Lynne Featherstone: To ask the Prime Minister how many laptop computers have been used by (a) Ministers, (b) special advisers and (c) officials in his Office in each year since 1995; how many have been (i)lost and (ii) stolen in that period; what the cost was of the use of laptops in that period; and if he will make a statement. 
The Prime Minister: For these purposes my office forms part of the Cabinet Office. I refer the hon. Member to the answer given to her by my right hon. Friend the Chancellor of the Duchy of Lancaster today.
Mrs. Dean: To ask the Secretary of State for Culture, Media and Sport what plans she has to issue guidance on effective commissioning for those in the public and voluntary sectors who are commissioning work from external consultants. 
Mr. Lammy: The aggregate number of books issued by library authorities across inner and outer London for each year between 199798 and 200304 is shown in the following table. These figures are drawn from the Chartered Institute of Public Finance and Accountancy's annual Public Library Statistics (Actuals) which also contain figures for individual library authorities. Copies are available in the House of Commons Library.
|Number of books issued|
Lynne Featherstone: To ask the Secretary of State for Culture, Media and Sport if she will make a statement on differences in amounts received by constituencies from grants to good causes from the national lottery. 
Mr. Caborn: Policy directions issued by the Department for Culture, Media and Sport state that lottery funding must be accessible to all sections of the population and all areas of the country (especially those at risk of social exclusion).
Ensuring equality of access does not, however, mean that every constituency will receive exactly the same amount. And nor should it. The distribution of national lottery funds was always intended to respond to particular needs and to ensure that areas of significant disadvantage are first to benefit.
Sport England on behalf of the Government funds the Football Foundation which invests in a wide range of projects that benefit women's football. Sport England has also directly funded girls' football in recent years through the Active Sports programme which has contributed to the 53 per cent. increase in the number of girls playing the game since 2001.
The Government place much importance on women's football and football in general. The sport is a key deliverer of our aims to increase participation in sport, improve social inclusion, community cohesion and the health of the nation.
Lynne Featherstone: To ask the Secretary of State for Culture, Media and Sport how many cases of work-related stress have been reported in her Department in each of the last three years; how much compensation was paid to employees in each year; how many work days were lost due to work-related stress in each year; at what cost; what procedures have been put in place to reduce work-related stress; at what cost; and if she will make a statement.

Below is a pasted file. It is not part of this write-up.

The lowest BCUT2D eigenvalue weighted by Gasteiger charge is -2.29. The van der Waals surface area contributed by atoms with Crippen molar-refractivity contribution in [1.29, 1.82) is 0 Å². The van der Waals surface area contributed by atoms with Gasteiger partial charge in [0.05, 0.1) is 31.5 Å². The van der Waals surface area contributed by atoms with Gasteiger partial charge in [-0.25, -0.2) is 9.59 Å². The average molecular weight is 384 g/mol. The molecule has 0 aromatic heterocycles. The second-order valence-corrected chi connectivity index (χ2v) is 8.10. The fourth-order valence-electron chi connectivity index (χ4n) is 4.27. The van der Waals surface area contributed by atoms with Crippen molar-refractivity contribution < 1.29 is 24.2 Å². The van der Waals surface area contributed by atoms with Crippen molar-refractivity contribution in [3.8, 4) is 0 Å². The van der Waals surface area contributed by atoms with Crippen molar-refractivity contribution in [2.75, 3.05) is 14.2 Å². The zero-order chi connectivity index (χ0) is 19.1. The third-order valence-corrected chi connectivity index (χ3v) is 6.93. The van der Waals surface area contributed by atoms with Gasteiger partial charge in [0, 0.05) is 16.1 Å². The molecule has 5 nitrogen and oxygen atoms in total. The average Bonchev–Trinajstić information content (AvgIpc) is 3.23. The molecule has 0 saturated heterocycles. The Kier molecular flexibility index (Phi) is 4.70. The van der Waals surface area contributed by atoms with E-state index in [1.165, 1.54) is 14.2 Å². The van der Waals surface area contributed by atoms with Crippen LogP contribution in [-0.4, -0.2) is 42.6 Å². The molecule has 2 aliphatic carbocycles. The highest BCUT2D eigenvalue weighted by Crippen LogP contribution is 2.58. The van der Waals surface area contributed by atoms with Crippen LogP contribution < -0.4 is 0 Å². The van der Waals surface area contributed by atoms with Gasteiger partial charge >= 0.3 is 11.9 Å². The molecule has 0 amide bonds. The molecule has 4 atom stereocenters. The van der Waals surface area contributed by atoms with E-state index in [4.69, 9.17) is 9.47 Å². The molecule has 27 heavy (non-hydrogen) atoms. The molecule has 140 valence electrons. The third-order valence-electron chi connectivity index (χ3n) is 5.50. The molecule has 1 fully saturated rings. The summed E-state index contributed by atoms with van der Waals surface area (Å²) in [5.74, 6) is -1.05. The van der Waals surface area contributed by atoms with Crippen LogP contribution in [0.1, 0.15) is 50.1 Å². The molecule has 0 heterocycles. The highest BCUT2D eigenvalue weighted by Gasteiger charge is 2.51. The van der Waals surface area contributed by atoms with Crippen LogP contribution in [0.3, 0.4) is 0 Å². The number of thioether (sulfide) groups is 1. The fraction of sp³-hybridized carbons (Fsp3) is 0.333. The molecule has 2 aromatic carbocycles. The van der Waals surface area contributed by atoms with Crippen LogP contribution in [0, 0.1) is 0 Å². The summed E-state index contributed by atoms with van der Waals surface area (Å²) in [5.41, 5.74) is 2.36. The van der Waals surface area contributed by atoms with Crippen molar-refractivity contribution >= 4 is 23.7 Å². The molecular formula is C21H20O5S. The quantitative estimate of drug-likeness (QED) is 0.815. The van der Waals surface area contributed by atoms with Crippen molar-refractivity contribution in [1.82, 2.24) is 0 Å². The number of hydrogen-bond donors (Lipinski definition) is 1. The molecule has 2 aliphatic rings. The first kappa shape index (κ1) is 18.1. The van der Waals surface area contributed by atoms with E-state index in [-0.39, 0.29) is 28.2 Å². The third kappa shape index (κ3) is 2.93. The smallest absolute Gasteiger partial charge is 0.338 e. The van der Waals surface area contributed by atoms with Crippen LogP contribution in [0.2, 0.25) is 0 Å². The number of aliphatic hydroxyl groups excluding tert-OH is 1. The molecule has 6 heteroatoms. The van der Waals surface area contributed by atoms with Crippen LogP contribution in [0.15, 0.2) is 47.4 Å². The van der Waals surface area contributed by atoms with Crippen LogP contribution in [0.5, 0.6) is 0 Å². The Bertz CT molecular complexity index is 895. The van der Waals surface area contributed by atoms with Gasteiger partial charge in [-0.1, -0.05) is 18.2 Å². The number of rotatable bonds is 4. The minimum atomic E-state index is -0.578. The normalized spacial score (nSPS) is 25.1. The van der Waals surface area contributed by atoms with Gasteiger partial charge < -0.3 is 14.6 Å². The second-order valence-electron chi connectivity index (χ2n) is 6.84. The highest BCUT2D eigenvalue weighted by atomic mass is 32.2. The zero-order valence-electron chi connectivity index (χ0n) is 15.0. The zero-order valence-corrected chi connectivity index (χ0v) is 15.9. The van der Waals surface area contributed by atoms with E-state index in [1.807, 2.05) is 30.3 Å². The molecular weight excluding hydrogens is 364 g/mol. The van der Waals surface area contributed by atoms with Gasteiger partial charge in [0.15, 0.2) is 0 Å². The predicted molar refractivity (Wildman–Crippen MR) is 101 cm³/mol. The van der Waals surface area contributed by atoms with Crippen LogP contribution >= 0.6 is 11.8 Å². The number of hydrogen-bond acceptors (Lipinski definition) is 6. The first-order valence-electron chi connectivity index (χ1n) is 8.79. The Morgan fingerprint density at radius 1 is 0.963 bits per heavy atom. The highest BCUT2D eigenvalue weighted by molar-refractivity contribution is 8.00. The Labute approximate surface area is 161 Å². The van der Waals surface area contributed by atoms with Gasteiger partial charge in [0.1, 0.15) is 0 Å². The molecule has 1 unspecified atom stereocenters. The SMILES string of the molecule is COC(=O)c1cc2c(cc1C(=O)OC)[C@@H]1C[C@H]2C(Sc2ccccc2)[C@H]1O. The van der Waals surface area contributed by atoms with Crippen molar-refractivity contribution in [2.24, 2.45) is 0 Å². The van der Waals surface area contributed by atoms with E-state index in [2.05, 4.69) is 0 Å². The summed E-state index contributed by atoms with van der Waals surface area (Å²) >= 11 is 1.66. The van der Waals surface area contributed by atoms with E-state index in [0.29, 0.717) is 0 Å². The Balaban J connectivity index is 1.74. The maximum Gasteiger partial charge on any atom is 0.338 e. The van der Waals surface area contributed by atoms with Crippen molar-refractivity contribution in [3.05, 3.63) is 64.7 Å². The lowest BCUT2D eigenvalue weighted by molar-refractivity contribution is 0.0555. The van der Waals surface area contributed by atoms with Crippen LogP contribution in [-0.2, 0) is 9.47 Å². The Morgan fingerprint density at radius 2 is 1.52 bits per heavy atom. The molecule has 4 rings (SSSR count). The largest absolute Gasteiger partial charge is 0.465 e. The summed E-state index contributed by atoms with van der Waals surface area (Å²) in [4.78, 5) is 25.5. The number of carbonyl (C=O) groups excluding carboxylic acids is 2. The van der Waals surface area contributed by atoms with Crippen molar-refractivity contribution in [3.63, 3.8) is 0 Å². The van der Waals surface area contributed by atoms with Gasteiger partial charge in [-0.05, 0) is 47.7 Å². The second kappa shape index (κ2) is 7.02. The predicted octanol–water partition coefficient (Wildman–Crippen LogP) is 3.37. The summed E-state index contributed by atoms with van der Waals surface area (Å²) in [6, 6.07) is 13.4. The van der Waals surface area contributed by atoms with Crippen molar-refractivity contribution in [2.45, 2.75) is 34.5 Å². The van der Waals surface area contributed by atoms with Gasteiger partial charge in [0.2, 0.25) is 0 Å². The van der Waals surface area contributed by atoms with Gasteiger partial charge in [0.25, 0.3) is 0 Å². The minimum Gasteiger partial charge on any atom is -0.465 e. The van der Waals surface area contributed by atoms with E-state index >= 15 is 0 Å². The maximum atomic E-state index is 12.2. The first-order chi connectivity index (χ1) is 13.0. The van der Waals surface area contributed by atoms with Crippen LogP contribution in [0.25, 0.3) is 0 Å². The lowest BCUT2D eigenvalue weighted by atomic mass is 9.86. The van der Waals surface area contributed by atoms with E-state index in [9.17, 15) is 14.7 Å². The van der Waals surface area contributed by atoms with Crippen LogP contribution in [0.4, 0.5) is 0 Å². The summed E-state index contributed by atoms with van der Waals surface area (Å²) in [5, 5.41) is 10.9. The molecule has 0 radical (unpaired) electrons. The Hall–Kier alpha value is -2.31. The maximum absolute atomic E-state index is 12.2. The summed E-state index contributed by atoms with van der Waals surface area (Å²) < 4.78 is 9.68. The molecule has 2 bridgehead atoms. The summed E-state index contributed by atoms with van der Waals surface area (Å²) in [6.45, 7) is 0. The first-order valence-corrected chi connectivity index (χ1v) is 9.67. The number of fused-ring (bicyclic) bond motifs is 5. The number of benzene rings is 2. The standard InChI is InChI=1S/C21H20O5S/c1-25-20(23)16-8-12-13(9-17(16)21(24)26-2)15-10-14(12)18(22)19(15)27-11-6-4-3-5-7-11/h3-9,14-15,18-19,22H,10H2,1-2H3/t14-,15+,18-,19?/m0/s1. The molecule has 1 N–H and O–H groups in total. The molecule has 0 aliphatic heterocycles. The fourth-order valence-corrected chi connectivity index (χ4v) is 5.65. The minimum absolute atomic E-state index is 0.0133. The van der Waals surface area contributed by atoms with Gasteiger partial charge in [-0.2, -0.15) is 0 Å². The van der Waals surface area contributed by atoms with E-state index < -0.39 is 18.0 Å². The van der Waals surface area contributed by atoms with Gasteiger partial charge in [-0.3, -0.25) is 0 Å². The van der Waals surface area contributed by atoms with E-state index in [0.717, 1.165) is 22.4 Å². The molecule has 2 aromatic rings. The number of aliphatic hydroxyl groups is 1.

Mr. Caborn: The Department records the number of stress related absences, but the records do not distinguish between stress and work-related stress. The number of stress related cases identified for the last three years are as follows:
|Number of cases||Days lost|
These include: Stress Management policy: Sickness Absence policy, which includes guidance on making reasonable adjustments; full range of flexible work patterns to support work-life balance; dedicated stress management channel on DCMS Intranet; health awareness pages on Intranet; access to welfare services, onsite gym and yoga classes.
Miss Widdecombe: To ask the Secretary of State for Environment, Food and Rural Affairs (1) what assessment she has made of the welfare conditions of animals used in circuses; and if she will make a statement; 
Mr. Bradshaw: The Government are aware of anecdotal evidence that there are certain welfare problems associated with circuses. The Government's preliminary conclusion is that any such problems can be addressed through better regulation.
Proposals under the Animal Welfare Bill will improve significantly the welfare of animals in circuses. The Bill will introduce a 'duty of care' requiring that the owner or keeper of an animal takes reasonable steps to ensure its welfare and enables action to be taken before any suffering occurs. This will strengthen protection for circus animals.
29 Jun 2005 : Column 1534W
It is also our intention, through secondary legislation under the Bill, to regulate all trainers of performing animals. No decisions have been taken as to what form the regulation will take but any proposals will be subject to public consultation.
Miss Widdecombe: To ask the Secretary of State for Environment, Food and Rural Affairs what assessment she has made of the legislative position in other European countries in respect of the use of wild animals in circuses; and if she will make a statement. 
Joan Walley: To ask the Secretary of State for Environment, Food and Rural Affairs if she will take steps to include kilns on the Energy Technology List of the Enhanced Capital Allowance Scheme; and if she will make a statement. 
Mr. Morley: The Carbon Trust is responsible for providing the Government with technical advice on technologies for the Energy Technology List (ETL). Each proposal for a new technology group is considered and prioritised based on the potential to save carbon dioxide emissions and ease of incorporation within the scheme. To date we have not received any detailed or quantitative proposals to include kilns on the ETL from the relevant industry representatives and our own market assessment indicates that kilns offer relatively low EGA accessible abatement potential compared to other technologies not yet listed. Therefore we have no plans to undertake a detailed evaluation of kilns for the ETL at the moment.
|Next Section||Index||Home Page|